Transhumanism can be defined as ‘a cultural and intellectual movement that believes we can, and should, improve the human condition through the use of advanced technologies’ (Anthony, 2013) . In basic terms, it is about the improvement of our capabilities as humans through highly advanced technologies. Advocates of this believe that we should be making attempts to use these technologies to create life extensions for humans, as well as bettering our physical, intellectual, and psychological capabilities far beyond what our human minds are able to do. To do this, transhumanism involves ‘augmenting ourselves with advanced technology’ so the technology actually becomes part of us, rather than a simple extension of us like our iPhones are (Falconer, 2011).
There are many examples of transhumanism in today’s society already, even though these technologies are only the beginning of what is to come for transhumanism in mobile computing. In 2013 it was reported that German biohacker Tim Cannon inserted a computer chip and a wirelessly-chargeable battery inside his arm. The purpose of this chip, which was devised by Cannon’s company ‘Grindhouse Wetware’, is to take record of his basic biometric data (such as his body temperature) to allow it to be send to any android powered device in real-time via Bluetooth.
While this is an extreme example, there are countless amounts of transhuman technologies circulating. Take cybernetics for example, which involves the improvement of bodily parts, such as the enhancement of hearing and vision, artificial bones, organs and muscles and even brain-computer interfaces which are invisible to the eye (Lifeboat.com, 2015). The cochlear implant for deaf people is an example of this – it plugs into the nervous system to send electrical impulses of sound to the brain. While it is still in early developments and is very costly, it is a huge advancement on the simple hearing aid.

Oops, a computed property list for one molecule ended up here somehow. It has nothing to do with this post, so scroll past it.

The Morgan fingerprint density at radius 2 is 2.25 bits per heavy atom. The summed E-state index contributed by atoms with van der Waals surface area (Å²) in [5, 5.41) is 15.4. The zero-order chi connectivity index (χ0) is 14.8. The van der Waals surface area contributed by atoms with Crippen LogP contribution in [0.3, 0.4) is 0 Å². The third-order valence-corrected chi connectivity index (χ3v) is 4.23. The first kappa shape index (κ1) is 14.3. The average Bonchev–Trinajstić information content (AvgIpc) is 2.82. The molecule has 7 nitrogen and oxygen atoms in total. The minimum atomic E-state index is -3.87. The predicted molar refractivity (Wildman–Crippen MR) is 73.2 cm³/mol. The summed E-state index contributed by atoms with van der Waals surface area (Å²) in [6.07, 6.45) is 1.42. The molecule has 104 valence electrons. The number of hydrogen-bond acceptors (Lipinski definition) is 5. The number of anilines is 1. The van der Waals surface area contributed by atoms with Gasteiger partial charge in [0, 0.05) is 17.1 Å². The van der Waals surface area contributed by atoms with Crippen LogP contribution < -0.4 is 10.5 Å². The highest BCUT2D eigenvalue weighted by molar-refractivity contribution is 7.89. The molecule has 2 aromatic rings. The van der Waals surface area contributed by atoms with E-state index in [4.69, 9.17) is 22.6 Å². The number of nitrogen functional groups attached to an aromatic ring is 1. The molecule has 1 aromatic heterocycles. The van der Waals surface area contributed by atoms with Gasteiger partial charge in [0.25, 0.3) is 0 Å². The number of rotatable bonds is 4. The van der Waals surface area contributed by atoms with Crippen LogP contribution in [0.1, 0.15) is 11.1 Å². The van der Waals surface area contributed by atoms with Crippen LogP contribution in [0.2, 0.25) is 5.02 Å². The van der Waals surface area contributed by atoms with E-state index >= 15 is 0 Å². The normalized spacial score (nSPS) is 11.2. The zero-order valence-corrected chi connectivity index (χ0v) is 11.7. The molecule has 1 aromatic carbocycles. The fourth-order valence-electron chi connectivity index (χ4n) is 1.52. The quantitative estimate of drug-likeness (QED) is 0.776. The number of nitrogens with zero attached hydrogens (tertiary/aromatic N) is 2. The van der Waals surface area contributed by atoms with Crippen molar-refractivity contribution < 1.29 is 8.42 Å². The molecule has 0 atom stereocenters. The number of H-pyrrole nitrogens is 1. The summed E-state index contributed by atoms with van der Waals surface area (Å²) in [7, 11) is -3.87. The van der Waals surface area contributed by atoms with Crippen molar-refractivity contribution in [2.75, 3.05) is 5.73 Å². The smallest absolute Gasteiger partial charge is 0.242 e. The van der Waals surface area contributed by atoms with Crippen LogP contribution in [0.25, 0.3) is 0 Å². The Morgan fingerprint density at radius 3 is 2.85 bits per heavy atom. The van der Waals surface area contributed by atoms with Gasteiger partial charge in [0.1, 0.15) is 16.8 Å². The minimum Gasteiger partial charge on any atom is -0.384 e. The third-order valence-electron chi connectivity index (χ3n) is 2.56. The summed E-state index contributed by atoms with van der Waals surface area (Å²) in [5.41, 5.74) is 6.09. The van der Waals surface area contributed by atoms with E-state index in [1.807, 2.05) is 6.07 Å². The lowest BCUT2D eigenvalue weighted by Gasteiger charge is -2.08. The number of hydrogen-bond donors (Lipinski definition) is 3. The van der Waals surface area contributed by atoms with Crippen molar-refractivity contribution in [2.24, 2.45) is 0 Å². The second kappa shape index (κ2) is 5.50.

Microsoft has even announced a mouseless & keyboardless desktop computing whereby users can control the computer by finger tracing and hand gestures. This device is going to be so effective that it is predicted to become a feature that everyday people will have implanted into themselves (Lifeboat.com, 2015). One can only imagine the endless benefits this will provide for small mobile computers such as mobile phones that only have small screens.
The release of the previously mentioned Google Glass is an extension of transhuman technologies into mobile computing as it is a practical wearable computing device that augments human capabilities. For example, the Google Glass allows one to store their memory to the Glass storage such as the wink activation snapshot feature which allows one to store images in the photographic memory in the Glass. The Glass can also recall memories by playing back a video recorded.
These are current examples of transhuman technology that exists today, but they are uncommon and very expensive. While they improve our human capabilities they are still very basic – transhuman technologies have only just begun and there is much speculation that they have the ability to severely change the way humans live in the future. Google’s director of engineering, Ray Kurzweil, has predicted that by 2029 the computer will have the intelligence similar to that of the human brain, and by 2045 it ‘will be a billion times more powerful than all of the human brains of earth’ (Hay, 2014). It is predicted that we will have transhuman technologies so great that we will be able to eliminate disease through genetic engineering and there will be no clear distinction between humans and robots. While it is still in early developments and mostly in the form of wearable technologies such as Google Glass, the future of transhuman technologies is fast approaching and could drastically change the way in which humans live.